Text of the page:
Former Youth Detention Detainees File Class Action Against NT Government

The news comes soon after ABC's horrifying Four Corners program on the mistreatment of children in youth detention facilities.
Former Youth Detention Detainees File Class Action Against NT Government

Former juvenile detainees are seeking compensation after suffering physical and psychological abuse in Darwin youth detention centres. Lawyers have filed a class action against the Northern Territory government, meaning that hundreds of former detainees could receive compensation.

 

ABC's Four Corners program exposed horrors in the detention centres last year, such as the fact that children were being gassed, beaten and tortured.

 

RELATED: Children Being Gassed, ‘Tortured'. And It’s Happening In Australia

 

ABC News reports that the class action detailed allegations against former detainees Dylan Jenkings and Aaron Hyde, including false imprisonment, assault and battery. If the class action is successful, it would set a precedent for others who have suffered similar abuse to receive compensation.

 

"Our clients are concerned not only of their own treatment, but the treatment of other young people in youth detention centres," lawyer Ben Slade said.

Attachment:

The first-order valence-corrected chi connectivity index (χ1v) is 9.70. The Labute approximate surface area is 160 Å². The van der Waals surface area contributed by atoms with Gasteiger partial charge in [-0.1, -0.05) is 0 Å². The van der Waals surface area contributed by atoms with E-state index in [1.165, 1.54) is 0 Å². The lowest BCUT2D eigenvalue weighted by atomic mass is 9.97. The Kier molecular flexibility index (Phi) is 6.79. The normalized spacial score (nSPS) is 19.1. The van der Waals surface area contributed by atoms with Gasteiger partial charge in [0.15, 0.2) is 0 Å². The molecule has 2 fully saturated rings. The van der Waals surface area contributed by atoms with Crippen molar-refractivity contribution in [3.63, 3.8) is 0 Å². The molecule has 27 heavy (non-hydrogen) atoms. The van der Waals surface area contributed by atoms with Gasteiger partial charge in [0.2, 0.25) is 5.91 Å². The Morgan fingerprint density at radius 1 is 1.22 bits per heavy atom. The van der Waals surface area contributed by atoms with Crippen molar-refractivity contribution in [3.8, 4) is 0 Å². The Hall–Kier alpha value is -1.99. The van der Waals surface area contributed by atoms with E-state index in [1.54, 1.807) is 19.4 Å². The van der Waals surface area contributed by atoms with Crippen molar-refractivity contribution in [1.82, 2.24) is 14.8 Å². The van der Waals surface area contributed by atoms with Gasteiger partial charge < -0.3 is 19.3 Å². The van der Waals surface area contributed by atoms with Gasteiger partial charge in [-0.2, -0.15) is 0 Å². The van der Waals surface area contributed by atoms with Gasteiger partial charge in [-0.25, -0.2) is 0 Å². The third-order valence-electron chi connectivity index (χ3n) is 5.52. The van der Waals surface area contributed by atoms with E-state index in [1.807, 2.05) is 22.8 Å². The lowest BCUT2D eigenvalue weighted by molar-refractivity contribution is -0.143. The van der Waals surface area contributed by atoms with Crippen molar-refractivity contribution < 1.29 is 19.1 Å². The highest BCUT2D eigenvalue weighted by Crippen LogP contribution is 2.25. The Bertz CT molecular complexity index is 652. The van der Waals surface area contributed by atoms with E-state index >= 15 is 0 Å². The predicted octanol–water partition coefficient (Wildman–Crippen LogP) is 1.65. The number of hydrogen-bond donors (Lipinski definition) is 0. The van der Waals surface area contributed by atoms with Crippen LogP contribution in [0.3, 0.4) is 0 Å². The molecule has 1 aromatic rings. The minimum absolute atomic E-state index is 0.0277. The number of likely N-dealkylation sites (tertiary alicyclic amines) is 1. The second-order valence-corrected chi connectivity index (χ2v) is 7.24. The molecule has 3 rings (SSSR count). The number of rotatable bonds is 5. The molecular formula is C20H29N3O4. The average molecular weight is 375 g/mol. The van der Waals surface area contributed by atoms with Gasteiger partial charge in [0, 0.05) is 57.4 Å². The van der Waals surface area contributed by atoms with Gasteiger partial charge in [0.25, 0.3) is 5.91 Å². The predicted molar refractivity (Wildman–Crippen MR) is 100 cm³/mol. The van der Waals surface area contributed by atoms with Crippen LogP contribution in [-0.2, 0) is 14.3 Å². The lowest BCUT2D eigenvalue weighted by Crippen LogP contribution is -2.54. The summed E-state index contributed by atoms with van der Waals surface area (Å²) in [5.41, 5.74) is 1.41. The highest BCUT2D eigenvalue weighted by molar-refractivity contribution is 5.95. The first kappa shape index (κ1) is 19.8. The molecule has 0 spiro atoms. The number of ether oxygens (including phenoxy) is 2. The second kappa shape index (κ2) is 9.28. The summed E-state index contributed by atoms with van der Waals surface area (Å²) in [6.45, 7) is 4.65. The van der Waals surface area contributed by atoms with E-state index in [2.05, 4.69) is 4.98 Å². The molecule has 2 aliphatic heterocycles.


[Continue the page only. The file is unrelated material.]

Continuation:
"These young people are entitled to be compensated for the wrong that was done to them.

 

"Things have to change."

The class action details allegations of abuse, including that staff hit 15-year-old Aaron Hyde in the ribs while he was handcuffed in 2012, and on a separate occasion, slammed his head into a door frame. 

 

There are also allegations that Hyde was stripped naked and put in an isolation cell with no bedding or tap water for three weeks.

 

RELATED: The Boy At The Centre Of The Don Dale Detention Centre Pens Open Letter

 

Hyde's mother Tracey was horrified by the documents and allegations of abuse, and told ABC that she found the document 'confronting'.

 

"He was stripped naked and he'd been asking for a blanket and a guard told him to masturbate to keep himself warm," she said.

 

"That should happen to nobody. Yes, there are kids that are in there for a reason, but that doesn't mean you can treat them like animals."

 

Lawyers guess that the initial proceedings of the class action will take about two years, so it will be a while before the victims see compensation. Hyde and Jenkings are currently serving at an adult correctional facility in the Northern Territory.

 

A Royal Commission into youth detention commenced last year in September, and is expected to release its final report on March 31 this year.